gm, @jengajojo I appreciate the feedback. I don’t think there is an incentive for reviewers to collude. The way the initial test worked was Momus chose two allow-listed reviewers (@knome7337 and Myself). They funded two reviews per project with equal payouts. This way, we were incentivized to conduct the reviews but not to collude. By allow-listing reviewers, the party funding the reviews can choose trusted individuals to conduct a thorough review. We are still exploring how the incentives would work if these were open bounties for anyone to claim. By allow-listing reviewers the review funder is essentially hiring them to do the reviews but the work and payments are decentralized. In the case of an anon like Momus this is ideal as they can fund the contract and then the reviewers do the reviews without them having to do any further work.


This is great @jon-spark-eco! This ties in so well with how we’re exploring further ways of improving the relationship and transparency between grantees and funders, and how we might support those initiatives. Very excited for V2 and a possible implementation of Hypercerts! There’s a lot to do here and I’m eager to explore more


Hi Jon,

I was going through the Arbitrum DAO governance forum and had the thought that we could submit a proposal to them for using Deresy to pay reviewers evaluating Gitcoin grantees. It’s the right time as they recently got decentralized and are looking for avenues to deploy $4 billion+ in treasury funds to grow the ecosystem.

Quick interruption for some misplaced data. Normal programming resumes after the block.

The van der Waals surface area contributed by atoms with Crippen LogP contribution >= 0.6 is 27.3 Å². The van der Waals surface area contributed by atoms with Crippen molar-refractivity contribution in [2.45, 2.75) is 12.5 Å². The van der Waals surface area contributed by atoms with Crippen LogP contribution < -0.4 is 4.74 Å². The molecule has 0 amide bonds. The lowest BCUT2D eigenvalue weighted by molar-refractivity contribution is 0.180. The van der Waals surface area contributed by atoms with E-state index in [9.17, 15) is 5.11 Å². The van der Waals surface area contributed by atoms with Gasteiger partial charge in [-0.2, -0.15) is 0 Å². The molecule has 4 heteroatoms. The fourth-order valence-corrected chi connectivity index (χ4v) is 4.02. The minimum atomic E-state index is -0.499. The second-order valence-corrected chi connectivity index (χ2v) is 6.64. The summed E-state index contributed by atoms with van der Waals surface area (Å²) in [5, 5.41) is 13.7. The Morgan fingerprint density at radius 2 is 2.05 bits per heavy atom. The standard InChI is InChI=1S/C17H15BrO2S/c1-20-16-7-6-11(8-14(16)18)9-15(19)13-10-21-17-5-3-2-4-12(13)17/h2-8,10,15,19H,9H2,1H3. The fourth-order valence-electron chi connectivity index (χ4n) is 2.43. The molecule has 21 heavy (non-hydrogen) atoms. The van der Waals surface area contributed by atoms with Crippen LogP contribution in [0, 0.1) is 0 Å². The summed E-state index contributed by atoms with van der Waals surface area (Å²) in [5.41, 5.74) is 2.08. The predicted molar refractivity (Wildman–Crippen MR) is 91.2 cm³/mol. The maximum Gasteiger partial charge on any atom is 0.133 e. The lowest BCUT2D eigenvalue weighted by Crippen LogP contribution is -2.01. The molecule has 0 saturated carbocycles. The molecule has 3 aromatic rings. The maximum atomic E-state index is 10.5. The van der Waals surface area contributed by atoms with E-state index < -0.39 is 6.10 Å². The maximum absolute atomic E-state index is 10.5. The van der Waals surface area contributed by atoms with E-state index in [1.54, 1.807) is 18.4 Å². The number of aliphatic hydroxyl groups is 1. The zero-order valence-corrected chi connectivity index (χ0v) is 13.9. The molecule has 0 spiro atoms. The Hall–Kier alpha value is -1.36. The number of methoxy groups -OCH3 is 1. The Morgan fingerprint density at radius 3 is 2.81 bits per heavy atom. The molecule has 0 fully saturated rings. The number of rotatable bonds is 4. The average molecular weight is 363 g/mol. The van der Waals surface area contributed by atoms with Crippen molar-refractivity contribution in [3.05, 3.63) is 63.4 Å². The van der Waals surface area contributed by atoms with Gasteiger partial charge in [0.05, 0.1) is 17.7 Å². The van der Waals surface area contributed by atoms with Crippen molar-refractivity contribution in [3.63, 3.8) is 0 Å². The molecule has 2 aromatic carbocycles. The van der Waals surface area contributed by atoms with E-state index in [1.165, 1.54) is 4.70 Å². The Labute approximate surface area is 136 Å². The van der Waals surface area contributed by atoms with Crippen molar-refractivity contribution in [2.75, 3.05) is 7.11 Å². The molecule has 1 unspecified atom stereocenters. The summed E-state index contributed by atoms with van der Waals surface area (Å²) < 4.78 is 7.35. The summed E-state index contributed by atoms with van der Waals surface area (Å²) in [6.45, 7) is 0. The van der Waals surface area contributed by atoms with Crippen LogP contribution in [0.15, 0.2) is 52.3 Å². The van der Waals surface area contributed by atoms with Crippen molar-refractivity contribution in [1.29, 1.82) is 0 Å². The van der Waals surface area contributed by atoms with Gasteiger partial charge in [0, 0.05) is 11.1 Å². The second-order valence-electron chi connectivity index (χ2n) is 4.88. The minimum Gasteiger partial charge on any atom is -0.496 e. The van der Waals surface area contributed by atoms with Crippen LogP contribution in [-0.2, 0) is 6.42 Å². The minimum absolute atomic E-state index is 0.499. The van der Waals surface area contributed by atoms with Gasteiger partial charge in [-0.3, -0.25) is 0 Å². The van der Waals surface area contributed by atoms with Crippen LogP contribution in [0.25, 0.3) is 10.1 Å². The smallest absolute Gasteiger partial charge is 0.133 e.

It could be a compelling pitch for them as it positions Arbitrum as the leading blockchain for grant evaluators. The outcome from their grant would be creating a pool of evaluators interacting with the Deresy smart contract on Arbitrum to receive payouts and post their reviews. Eventually, we would aim for this to be sustainable by giving donors the option of allocating 7-10% of their donation to the evaluator pool (the standard in the traditional nonprofit world).

Let me know your thoughts, happy to work on putting a proposal together!


Thanks for writing this Jon. I personally find it amazing that someone took time and put effort into solving an issue that has been around for so much time- namely creating a decentralized review system.

I don’t think we ever chatted, but I would be very interested in reviewing grants with Deresy. Sending an e-mail now :slight_smile:

As time passes I’m sure we can reach a even better “review” formula. Good times